The division of Batman has become the seat to watch this election season.
Aside from the local MP David Feeney routinely making news headlines, there’s a very real chance that the inner-north Melbourne electorate will deliver a second Green into the House of Representatives on July 2nd.
As a result, veteran Green candidate Alex Bhathal is waging a relatively well funded and aggressive campaign – the likes of which her party have previously reserved for Melbourne MP Adam Bandt.
The target is Labor, who hasn’t had to take a challenger in the seat seriously for the better part of a century and is struggling to appeal to the rapidly gentrifying southern parts of the electorate.
This phenomenon has created an intriguing divide in the electorate that can quite literally be driven across.
North vs. South: The Bell Street Divide
Bell Street runs horizontally from Batman’s western border with Wills to its eastern border with JagaJaga. It’s situated almost perfectly in the centre of the seat – a reality that has more than just geographical significance.
In 2013 the Greens won a higher share of the primary vote than Labor south of Bell St, and have also been significantly increasing their share of the primary vote in the north. This has coincided with Labor losing ground in both the north and the south, although they still command a significant lead in the north.
However, when Liberal preferences are thrown into the mix the contest becomes incredibly close.
In 2013 David Feeney received 63% of preferences after Liberal candidate George Souris was eliminated to the Greens’ 37%. If Alex Bhathal had received at least 78% of preferences before the final count she would have been elected.
2013 saw Labor take the 2nd position on the Liberal how-to-vote card, but in 2010 the Greens snagged the spot, benefitting from 79% of preferences following the elimination of the Liberals.
The importance of these figures has not gone unnoticed amongst the contenders. Feeney was previously outspoken about an alleged preference deal between the Greens and the Liberals, something that Bhathal denied.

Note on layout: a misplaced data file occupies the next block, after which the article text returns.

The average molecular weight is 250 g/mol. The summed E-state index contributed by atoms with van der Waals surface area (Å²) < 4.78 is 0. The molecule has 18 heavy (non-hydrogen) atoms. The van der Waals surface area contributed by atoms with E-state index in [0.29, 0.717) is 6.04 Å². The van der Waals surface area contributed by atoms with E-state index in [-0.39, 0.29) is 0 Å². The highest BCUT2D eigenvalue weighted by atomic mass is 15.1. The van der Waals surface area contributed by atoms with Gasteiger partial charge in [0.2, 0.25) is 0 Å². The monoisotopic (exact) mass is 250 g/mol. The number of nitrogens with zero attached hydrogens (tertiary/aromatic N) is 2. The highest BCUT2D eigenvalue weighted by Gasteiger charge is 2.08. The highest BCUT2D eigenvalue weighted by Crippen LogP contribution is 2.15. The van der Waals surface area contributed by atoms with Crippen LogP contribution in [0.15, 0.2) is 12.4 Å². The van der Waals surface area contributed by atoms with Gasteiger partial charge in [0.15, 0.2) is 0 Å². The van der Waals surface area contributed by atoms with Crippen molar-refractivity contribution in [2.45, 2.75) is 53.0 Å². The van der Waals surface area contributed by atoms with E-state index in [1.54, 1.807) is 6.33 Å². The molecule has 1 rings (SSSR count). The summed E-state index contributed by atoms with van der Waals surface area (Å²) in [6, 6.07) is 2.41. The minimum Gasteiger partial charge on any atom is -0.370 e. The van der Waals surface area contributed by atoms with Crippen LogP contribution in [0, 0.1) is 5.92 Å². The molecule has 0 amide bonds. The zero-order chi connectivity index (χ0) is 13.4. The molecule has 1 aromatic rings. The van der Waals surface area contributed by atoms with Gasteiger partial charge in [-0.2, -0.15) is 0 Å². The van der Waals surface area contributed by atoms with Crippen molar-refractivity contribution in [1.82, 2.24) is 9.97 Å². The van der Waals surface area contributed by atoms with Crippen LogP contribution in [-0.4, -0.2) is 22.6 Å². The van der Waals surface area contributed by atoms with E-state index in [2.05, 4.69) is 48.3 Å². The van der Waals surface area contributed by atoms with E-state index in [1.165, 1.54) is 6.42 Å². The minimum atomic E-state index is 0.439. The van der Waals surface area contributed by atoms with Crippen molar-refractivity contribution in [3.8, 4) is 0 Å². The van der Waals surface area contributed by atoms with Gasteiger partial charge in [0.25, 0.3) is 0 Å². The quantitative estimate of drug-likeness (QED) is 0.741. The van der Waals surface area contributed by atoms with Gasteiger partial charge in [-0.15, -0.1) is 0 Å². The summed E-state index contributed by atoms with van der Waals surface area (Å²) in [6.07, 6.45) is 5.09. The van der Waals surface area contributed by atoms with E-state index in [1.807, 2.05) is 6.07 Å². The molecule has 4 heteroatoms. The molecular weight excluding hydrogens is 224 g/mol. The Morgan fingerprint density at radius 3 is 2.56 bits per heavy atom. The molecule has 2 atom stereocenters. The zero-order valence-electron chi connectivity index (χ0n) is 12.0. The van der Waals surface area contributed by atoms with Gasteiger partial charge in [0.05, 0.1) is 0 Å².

Since then Labor has struck a deal with the Liberal party to edge the Greens out of the coveted 2nd preference on Liberal how-to-vote cards.
Although preferences can only go so far in lower-house contests, ultimately the voters of Batman will decide who represents them in parliament after the election.
Voting patterns and demographic differences
Analysis of Australian Electoral Commission (AEC) data from the 2013 election and Australian Bureau of Statistics (ABS) census data highlights the electoral divide in Batman alongside demographic differences.
The graph above illustrates the distinction between Greens support in southern postcodes and Labor support in northern ones.
However, in areas of the electorate where Greens support is stronger a higher proportion of residents are from high income households. The opposite is true for Labor, who exhibit stronger support in postcodes characterised by a higher proportion of low income households.
Preston (3072) is split into two categories (north (A) and south (B)) as Bell Street runs horizontally through the suburb.
The Labor Party poll better in parts of the electorate where a higher proportion of residents have vocational diplomas and certificates. Whereas the Greens are stronger in areas where the proportion of residents who have tertiary level qualifications are significantly higher.
Interestingly, the Liberal party follow a similar pattern to the Labor Party, even overtaking the Greens in some areas where vocational non-tertiary training is more prevalent.
Postcodes are organized by SA-1 statistical regions to avoid areas that flow into other electorates, however it should be noted that residents may not vote at a polling station in the same postcode as their residence.
In terms of occupation, the graph above reveals that the prevalence of jobs that require a higher level of physicality is higher in parts of the electorate where Labor is strongest. In contrast the proportion of managerial and professional roles is much higher in the south of the electorate where the Greens poll better.
Here we see that there’s a much weaker relationship between the prevalence of over 55s and primary vote than with other metrics. Although the Greens do poll higher in areas where the proportion of people aged over 55 is relatively lower.
Overall, analysis of 2011 census data indicates that the southern areas of Batman —where the Greens maintain the largest primary vote share— are populated more heavily with affluent professionals who have attained tertiary qualifications.
The rapid gentrification of the southern part of Batman over the last decade has also coincided with a substantial increase in the popularity of the Greens in Batman – from 11% in 2001 to 26% in 2013 (primary vote).